By applying a particularly effective naval Guerrilla tactic to prevent the Russian fleet from taking control of the Black Sea, the Ukrainian Navy managed to achieve many successes, from the destruction of the cruiser Moskva in April 2022, to that of the missile patrol boat Ivanovets a few days ago.
With the help of anti-ship missiles, light and fast naval drones, and a good dose of imagination and reactivity, the Ukrainians managed to sink or damage 40% of the Black Sea fleet, preventing a landing around Odessa, and even pushing Russian ships beyond its coasts.
The effectiveness of this tactic, however, will not fail to inspire many other global players, and is likely to threaten, in the near future, much more than Russian military ships.
Naval Guerrilla at the heart of the Black Sea protest by the Ukrainian Navy
At the start of the Russian offensive against Ukraine, few specialists on the subject estimated that the Ukrainian armies would be able to resist the Russian steamroller for more than two months.
No one, on the other hand, imagined that after two years of conflict, the powerful Russian Black Sea Fleet would have lost 40% of its surface units. Especially after the Ukrainian Navy had scuttled the vast majority of its assets during the first days of the conflict.
However, through a tactic, as innovative as it is effective, of Naval Guerrilla, Kyiv managed to prevent the Russian fleet from taking control of the Black Sea, and thus from carrying out amphibious operations, for example, on the beaches close to Odessa.
Better yet, the weak Ukrainian means, using light naval drones more cobbled together than designed as a weapons system, managed to strike the naval infrastructures and the ships at the dock, in the very heart of the Sevastopol naval base, in Crimea.
If the inventiveness and determination of the Ukrainians allows them to resist the significant resources of the Russian armies on the seas, as well as on land and in the air, this new tactic will also inevitably inspire many other countries, even organizations parastatals, to challenge a superior opposing naval power, including Western ones.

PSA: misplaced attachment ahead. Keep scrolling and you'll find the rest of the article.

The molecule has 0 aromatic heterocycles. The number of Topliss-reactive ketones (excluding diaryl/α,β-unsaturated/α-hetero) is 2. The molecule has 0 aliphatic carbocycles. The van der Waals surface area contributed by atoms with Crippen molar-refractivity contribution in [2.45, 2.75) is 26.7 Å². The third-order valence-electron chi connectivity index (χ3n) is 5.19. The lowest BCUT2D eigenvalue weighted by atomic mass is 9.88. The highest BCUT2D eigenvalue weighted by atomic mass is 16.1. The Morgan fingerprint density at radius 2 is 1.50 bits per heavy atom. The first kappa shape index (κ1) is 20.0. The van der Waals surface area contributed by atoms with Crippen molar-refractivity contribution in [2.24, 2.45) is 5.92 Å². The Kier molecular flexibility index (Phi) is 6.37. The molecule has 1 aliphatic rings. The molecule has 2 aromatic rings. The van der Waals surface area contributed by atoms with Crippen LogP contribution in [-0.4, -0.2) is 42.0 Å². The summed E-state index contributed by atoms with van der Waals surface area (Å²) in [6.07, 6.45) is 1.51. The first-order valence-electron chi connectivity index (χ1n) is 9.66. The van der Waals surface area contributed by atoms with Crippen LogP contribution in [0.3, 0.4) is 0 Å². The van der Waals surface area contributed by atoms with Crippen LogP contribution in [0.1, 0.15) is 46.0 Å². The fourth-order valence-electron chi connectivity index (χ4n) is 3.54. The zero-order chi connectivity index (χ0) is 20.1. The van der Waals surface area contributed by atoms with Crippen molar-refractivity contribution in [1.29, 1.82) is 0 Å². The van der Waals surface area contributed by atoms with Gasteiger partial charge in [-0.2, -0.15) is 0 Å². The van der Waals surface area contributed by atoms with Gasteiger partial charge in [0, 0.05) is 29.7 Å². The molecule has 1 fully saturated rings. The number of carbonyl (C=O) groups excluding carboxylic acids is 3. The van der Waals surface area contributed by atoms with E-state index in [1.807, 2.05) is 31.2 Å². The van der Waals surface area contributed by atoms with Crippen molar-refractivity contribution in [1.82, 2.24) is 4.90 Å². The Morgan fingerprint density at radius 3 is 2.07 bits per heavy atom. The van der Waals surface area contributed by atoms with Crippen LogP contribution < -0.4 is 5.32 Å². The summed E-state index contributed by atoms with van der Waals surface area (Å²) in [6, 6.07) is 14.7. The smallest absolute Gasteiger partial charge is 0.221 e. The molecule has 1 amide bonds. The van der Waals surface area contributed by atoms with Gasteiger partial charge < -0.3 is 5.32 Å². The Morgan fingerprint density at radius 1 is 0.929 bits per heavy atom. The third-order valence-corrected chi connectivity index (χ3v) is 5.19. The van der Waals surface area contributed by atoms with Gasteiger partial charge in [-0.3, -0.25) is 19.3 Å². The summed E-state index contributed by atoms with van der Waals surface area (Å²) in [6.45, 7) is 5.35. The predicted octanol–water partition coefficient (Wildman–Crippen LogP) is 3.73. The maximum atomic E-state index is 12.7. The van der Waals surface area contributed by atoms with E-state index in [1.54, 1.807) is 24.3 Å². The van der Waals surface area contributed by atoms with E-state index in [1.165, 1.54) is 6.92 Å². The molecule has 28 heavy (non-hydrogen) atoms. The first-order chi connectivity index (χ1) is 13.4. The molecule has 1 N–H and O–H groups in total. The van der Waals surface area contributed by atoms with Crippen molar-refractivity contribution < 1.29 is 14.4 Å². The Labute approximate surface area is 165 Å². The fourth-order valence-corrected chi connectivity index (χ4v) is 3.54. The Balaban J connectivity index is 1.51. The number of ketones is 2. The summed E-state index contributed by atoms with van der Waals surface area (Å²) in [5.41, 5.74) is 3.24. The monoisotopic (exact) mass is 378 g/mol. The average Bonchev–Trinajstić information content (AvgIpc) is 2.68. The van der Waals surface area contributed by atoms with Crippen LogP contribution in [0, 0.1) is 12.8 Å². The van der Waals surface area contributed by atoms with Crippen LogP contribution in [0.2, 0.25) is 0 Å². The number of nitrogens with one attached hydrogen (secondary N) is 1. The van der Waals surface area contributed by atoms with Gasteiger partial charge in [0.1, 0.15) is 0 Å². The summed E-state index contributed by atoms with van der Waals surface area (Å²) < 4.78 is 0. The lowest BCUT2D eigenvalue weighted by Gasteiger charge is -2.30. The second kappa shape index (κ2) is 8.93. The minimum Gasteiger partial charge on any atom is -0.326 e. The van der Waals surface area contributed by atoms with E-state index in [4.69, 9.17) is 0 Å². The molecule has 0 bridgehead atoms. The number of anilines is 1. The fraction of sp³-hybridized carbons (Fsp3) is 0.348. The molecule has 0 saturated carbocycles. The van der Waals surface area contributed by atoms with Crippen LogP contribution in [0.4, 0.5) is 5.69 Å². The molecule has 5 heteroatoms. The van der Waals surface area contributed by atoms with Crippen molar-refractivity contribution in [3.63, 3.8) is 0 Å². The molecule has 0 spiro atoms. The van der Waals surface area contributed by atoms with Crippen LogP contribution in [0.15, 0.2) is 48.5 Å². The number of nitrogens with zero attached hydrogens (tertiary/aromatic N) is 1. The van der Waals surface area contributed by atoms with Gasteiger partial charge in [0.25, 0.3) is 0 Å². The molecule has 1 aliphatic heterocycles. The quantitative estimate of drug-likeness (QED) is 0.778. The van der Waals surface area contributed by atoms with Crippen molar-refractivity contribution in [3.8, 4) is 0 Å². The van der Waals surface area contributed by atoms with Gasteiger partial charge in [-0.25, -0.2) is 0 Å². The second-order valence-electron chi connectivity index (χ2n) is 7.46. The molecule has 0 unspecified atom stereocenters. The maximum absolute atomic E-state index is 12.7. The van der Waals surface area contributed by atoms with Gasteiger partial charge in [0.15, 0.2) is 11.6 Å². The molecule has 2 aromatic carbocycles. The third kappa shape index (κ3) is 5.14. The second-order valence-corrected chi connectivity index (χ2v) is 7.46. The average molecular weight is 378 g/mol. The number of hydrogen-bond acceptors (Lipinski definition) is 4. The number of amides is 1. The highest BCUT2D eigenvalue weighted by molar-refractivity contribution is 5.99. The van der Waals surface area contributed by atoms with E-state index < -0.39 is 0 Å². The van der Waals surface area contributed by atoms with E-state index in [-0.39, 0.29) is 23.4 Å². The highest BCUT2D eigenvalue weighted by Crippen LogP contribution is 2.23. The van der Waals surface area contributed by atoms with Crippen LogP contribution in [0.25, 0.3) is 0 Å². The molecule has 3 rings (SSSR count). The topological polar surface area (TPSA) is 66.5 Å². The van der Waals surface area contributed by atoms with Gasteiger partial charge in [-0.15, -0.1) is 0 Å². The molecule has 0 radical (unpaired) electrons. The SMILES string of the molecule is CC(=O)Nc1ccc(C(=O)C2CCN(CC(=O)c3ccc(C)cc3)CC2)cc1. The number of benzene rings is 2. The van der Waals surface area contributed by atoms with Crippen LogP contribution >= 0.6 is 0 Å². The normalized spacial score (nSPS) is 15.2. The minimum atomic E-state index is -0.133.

The risks are therefore significant, in the near future, that Western navies will also be confronted with this type of threat, particularly in certain complex theaters, such as in the Near and Middle East or in Africa. What are the threats looming in this area today, and how can we protect ourselves against them?
The four fundamental characteristics of the Ukrainian Naval Guerrilla
The tactics used by Ukraine in this area, in fact, respond wonderfully to the classification of guerrilla warfare, since it incorporates the four main pillars.
Accessibility of the means used, a response from the weak to the strong
Firstly, this is based on very limited resources, within the reach of the low production capacities of a Ukrainian industry subject to the permanent threat of Russian forces. Impossible, under these conditions, to build military ships, and even less submarines, to challenge Russian naval superiority in the Black Sea.
Ukrainian engineers have turned to much more accessible and lightweight capabilities that can be produced with limited industrial resources, in the purest style of the weak-to-strong response that characterizes guerrilla warfare.
Thus, Ukrainian naval drones, which are reminiscent, in spirit, of the Iranian Shahed 136 attack drones, are both easy and quick to produce, effective for the missions they must carry out, and particularly discreet to surprise the opponent.
Unpredictable strikes and means designed to be as discreet as possible
Surprise is, as such, at the heart of Ukrainian naval guerrilla strategy, as it is of all guerrilla actions. For Kyiv, it is a question of striking the Russian Navy where, and when, it does not expect it.
This was the case during the operation which allowed the sinking of the cruiser Moskva, on patrol off the Ukrainian coast, without ever being fully aware of the threat targeting it before it was too late. Since then, most successful Ukrainian attacks have been characterized by the use of new systems, new tactics, and even new targets.
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